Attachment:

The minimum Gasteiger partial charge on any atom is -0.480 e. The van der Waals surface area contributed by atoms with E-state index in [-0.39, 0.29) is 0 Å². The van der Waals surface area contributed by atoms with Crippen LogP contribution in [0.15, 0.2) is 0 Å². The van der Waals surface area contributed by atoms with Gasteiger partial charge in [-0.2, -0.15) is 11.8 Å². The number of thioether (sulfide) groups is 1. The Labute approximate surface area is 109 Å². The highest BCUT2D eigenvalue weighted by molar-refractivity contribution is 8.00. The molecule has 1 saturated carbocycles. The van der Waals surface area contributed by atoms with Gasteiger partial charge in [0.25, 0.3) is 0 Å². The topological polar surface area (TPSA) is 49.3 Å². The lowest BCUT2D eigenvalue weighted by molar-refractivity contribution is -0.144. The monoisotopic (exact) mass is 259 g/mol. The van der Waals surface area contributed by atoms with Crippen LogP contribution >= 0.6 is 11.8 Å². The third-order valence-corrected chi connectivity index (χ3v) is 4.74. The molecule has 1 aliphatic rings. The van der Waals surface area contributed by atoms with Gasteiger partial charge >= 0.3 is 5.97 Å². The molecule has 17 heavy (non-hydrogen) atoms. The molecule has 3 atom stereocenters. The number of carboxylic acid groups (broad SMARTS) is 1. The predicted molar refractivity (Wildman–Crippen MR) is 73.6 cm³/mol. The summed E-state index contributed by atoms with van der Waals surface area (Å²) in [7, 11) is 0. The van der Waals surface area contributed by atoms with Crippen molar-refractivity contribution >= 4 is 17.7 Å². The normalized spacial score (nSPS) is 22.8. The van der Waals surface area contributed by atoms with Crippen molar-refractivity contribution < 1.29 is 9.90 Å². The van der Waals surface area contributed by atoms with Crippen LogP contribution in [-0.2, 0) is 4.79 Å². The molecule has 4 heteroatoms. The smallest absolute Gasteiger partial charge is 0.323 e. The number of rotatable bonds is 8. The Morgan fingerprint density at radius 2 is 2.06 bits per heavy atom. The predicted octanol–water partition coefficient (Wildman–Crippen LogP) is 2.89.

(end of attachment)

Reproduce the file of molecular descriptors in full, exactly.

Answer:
The minimum Gasteiger partial charge on any atom is -0.480 e. The van der Waals surface area contributed by atoms with E-state index in [-0.39, 0.29) is 0 Å². The van der Waals surface area contributed by atoms with Crippen LogP contribution in [0.15, 0.2) is 0 Å². The van der Waals surface area contributed by atoms with Gasteiger partial charge in [-0.2, -0.15) is 11.8 Å². The number of thioether (sulfide) groups is 1. The Labute approximate surface area is 109 Å². The highest BCUT2D eigenvalue weighted by molar-refractivity contribution is 8.00. The molecule has 1 saturated carbocycles. The van der Waals surface area contributed by atoms with Gasteiger partial charge in [0.25, 0.3) is 0 Å². The topological polar surface area (TPSA) is 49.3 Å². The lowest BCUT2D eigenvalue weighted by molar-refractivity contribution is -0.144. The monoisotopic (exact) mass is 259 g/mol. The van der Waals surface area contributed by atoms with Crippen LogP contribution >= 0.6 is 11.8 Å². The third-order valence-corrected chi connectivity index (χ3v) is 4.74. The molecule has 1 aliphatic rings. The van der Waals surface area contributed by atoms with Gasteiger partial charge >= 0.3 is 5.97 Å². The molecule has 17 heavy (non-hydrogen) atoms. The molecule has 3 atom stereocenters. The number of carboxylic acid groups (broad SMARTS) is 1. The predicted molar refractivity (Wildman–Crippen MR) is 73.6 cm³/mol. The summed E-state index contributed by atoms with van der Waals surface area (Å²) in [7, 11) is 0. The van der Waals surface area contributed by atoms with Crippen molar-refractivity contribution >= 4 is 17.7 Å². The normalized spacial score (nSPS) is 22.8. The van der Waals surface area contributed by atoms with Crippen molar-refractivity contribution < 1.29 is 9.90 Å². The van der Waals surface area contributed by atoms with Crippen LogP contribution in [-0.2, 0) is 4.79 Å². The molecule has 4 heteroatoms. The smallest absolute Gasteiger partial charge is 0.323 e. The number of rotatable bonds is 8. The Morgan fingerprint density at radius 2 is 2.06 bits per heavy atom. The predicted octanol–water partition coefficient (Wildman–Crippen LogP) is 2.89.